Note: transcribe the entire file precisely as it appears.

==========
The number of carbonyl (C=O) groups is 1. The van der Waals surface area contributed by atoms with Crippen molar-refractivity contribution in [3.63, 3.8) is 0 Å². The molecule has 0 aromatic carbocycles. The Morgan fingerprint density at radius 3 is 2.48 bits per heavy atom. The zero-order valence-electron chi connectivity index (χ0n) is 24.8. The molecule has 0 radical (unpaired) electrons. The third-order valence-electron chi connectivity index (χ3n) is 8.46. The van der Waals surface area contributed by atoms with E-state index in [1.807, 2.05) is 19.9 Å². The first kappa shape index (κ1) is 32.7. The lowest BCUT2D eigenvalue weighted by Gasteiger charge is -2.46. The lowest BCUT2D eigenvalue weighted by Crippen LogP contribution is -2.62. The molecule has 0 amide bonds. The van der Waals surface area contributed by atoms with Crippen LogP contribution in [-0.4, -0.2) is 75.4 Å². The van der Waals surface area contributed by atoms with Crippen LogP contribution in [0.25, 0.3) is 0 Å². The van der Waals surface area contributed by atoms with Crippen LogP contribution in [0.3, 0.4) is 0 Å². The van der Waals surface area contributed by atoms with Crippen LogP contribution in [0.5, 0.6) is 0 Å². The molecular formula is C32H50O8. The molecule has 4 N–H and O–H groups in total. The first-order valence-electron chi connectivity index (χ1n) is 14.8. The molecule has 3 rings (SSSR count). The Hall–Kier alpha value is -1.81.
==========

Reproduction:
The number of carbonyl (C=O) groups is 1. The van der Waals surface area contributed by atoms with Crippen molar-refractivity contribution in [3.63, 3.8) is 0 Å². The molecule has 0 aromatic carbocycles. The Morgan fingerprint density at radius 3 is 2.48 bits per heavy atom. The zero-order valence-electron chi connectivity index (χ0n) is 24.8. The molecule has 0 radical (unpaired) electrons. The third-order valence-electron chi connectivity index (χ3n) is 8.46. The van der Waals surface area contributed by atoms with E-state index in [1.807, 2.05) is 19.9 Å². The first kappa shape index (κ1) is 32.7. The lowest BCUT2D eigenvalue weighted by Gasteiger charge is -2.46. The lowest BCUT2D eigenvalue weighted by Crippen LogP contribution is -2.62. The molecule has 0 amide bonds. The van der Waals surface area contributed by atoms with Crippen LogP contribution in [-0.4, -0.2) is 75.4 Å². The van der Waals surface area contributed by atoms with Crippen LogP contribution in [0.25, 0.3) is 0 Å². The van der Waals surface area contributed by atoms with Crippen LogP contribution in [0.3, 0.4) is 0 Å². The van der Waals surface area contributed by atoms with Crippen LogP contribution in [0.5, 0.6) is 0 Å². The molecular formula is C32H50O8. The molecule has 4 N–H and O–H groups in total. The first-order valence-electron chi connectivity index (χ1n) is 14.8. The molecule has 3 rings (SSSR count). The Hall–Kier alpha value is -1.81.